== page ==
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We’re a “cat family.”

If Thomas had his way, that’d be the end of this story, and I’m confident we can agree it’d be a boring story. However, it’s my story, and this is how it went down.

We adopted our Saint Bernard/English Setter mix, Maisy, in March 2020. I should probably clarify when I say, “We adopted,” I mean the girls and me. Thomas wasn’t onboard.

To be fair, he didn’t put his foot down with a resounding, “No.” There was a “No-ish” he probably thought was enough, but I need things said a bit more clearly. Loopholes, ya know. Or maybe gigantic black holes of, “But I wanted it more than you didn’t want it.”

Tomato … tomato. Potato … potato. I want a dog … oh, Thomas, did you say something?

That June, we decided Maisy needed a canine sibling. As my sister put it, “You have four cats. Maisy is turning into a cat. Do you want her to never listen to you and always treat you like a second-class family member?” And that’s how Eddy joined our family.

This past February, I zipped from Northern Colorado to Northern Iowa, slowed the car to a crawl, and kicked our eldest, Emily, out the door. Luckily, her boyfriend is a good catch, and no Emilies were harmed in the handoff.

For the return trip, I drove country roads. Mostly. There’s a difference between seeing Iowa and Nebraska from the interstate and off the beaten path. Both have “Deer Crossing” signs, but country roads have a lot more, and for a good reason.

I spotted six deer running alongside the road. My keen observation skills noticed each deer was a different color. “Hmm, that’s odd,” I slowed the car. “What the heck? You’re not deer!”

With tongues flapping and wide smiles, a pack of wild dogs were having a grand time. The lead dog wasn’t the best navigator and kept veering into the road. Unfortunately, the other dogs were excellent followers.

In my rearview mirror, I saw a semitruck making its way down the road. “Uh, oh.”

I quickly passed the dogs, pulled onto a dirt driveway, ran to the passenger side, and threw open the back door. Like a mama duck and her ducklings, the lead dog jumped in the backseat, and the other five dogs followed. I slammed the door and ran back to the driver’s side as the semi crested the hill.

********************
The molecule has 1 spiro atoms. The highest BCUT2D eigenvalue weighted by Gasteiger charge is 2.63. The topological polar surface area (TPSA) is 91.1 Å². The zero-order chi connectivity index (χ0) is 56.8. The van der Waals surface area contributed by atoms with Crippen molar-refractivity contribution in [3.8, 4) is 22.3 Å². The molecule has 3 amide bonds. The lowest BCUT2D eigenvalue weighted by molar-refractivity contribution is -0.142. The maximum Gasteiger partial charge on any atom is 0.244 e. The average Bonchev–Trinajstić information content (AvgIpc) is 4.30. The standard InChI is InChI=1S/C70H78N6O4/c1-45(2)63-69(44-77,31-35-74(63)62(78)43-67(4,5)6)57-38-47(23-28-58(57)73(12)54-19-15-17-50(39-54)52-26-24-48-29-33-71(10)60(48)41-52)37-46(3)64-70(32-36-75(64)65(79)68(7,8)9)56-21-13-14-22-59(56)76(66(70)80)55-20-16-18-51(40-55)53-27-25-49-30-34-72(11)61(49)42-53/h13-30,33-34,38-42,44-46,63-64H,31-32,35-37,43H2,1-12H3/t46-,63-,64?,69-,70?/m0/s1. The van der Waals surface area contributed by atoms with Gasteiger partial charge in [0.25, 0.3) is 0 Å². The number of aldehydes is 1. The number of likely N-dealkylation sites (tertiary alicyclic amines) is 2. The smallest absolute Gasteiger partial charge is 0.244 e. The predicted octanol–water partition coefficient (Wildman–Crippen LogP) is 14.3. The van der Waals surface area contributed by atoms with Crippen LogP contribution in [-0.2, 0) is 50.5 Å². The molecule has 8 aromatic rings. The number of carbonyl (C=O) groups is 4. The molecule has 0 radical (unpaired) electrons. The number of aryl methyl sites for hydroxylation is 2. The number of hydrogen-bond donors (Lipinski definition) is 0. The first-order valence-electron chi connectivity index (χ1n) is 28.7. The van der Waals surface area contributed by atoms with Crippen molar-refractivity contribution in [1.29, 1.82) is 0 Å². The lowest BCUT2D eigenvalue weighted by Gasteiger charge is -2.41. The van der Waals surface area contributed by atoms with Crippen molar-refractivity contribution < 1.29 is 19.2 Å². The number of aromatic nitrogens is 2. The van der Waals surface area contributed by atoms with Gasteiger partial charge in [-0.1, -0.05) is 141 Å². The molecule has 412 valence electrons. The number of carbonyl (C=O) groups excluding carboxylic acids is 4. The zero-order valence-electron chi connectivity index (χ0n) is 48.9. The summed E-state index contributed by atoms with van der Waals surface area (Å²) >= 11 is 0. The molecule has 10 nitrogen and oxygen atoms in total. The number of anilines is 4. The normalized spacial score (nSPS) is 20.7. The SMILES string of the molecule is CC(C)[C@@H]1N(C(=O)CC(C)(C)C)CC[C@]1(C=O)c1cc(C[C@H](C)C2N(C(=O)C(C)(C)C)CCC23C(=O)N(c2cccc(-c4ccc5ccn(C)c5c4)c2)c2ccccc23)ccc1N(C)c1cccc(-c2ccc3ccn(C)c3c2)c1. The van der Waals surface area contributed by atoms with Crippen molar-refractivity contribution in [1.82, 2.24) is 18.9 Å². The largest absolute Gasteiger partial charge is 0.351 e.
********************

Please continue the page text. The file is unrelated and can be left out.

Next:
“That was close, but y’all are safe now,” I said, taking licks to my face. “Hey, we’re going the same direction. How ‘bout I give you a lift? You’re so adorable,” more licks, “and friendly. I bet ya don’t even have rabies or fleas or ticks or worms.”

And then I had one of my brilliant ideas.

“Prepare to lose your mind,” I rolled down the windows, opened the sunroof, and hit the gas. We sang and howled to Toby Keith’s “Every Dog Has Its Day.” You’ve never seen a happier pack of wild dogs.

And that’s when I had my second brilliant idea of the day.

I voice-texted Thomas. “Hey, found some dogs about to get hit by a semitruck. Taking them somewhere safe.”

“Good job,” he responded.

“They’re sooo cute! You’ll love ‘em!”

“Where are you taking them?” he asked.

“South.”

“I checked your location. The closest Humane Society is in Grand Island, NE.”

“Uh, huh.”

“Krista.”

I itched the new red bumps on my forearms and pet the pup’s head on my lap. “A one-word response means he’s busy,” I explained. “We’ll just let him be.”

Did you know Grand Island has a Petco with curbside pickup? And if you pull your car right up to the gate of a rest area dog park, a pack of wild dogs will jump out, do their business, and jump right back in the car?

I know, truly remarkable, right?

A couple hours down the interstate, Thomas’s text notification lit up my phone.

“You didn’t stop at the Humane Society.”

“Are you stalking me?”

“Yes. Why didn’t you stop?”

“They’re closed.”

“It’s only 4 p.m.”

“Some kinda holiday.”

“What holiday?”

“Don’t know. I’m not from Nebraska.”

“Where are the dogs?”

I looked at the drooling, snoring doggos. “Hey, you’re breaking up.”

“My texts are breaking up?”

“What? Can’t hear ya.”

“Krista. Do NOT bring those dogs home.”

I smiled at our newest family members, “We’re not putting up with his sass, are we?” Turning off my phone was sooo satisfying.

Since I wasn’t supposed to bring the dogs home, the seven of us slept in the parking lot of our city Humane Society. I handed them off the next morning with licks and tears.

A month later, I was tackled by the lead dog at the dog park. His owner and I are now friends, and we’ve had play dates. Technically, one of the dogs came home; Thomas just doesn’t know it. Cuz I wanted it more than he did.

Krista Vance is a former Champaign resident. While she now calls northern Colorado home, she spent five wonderful years here and misses great friends, corn and big-sky sunsets.

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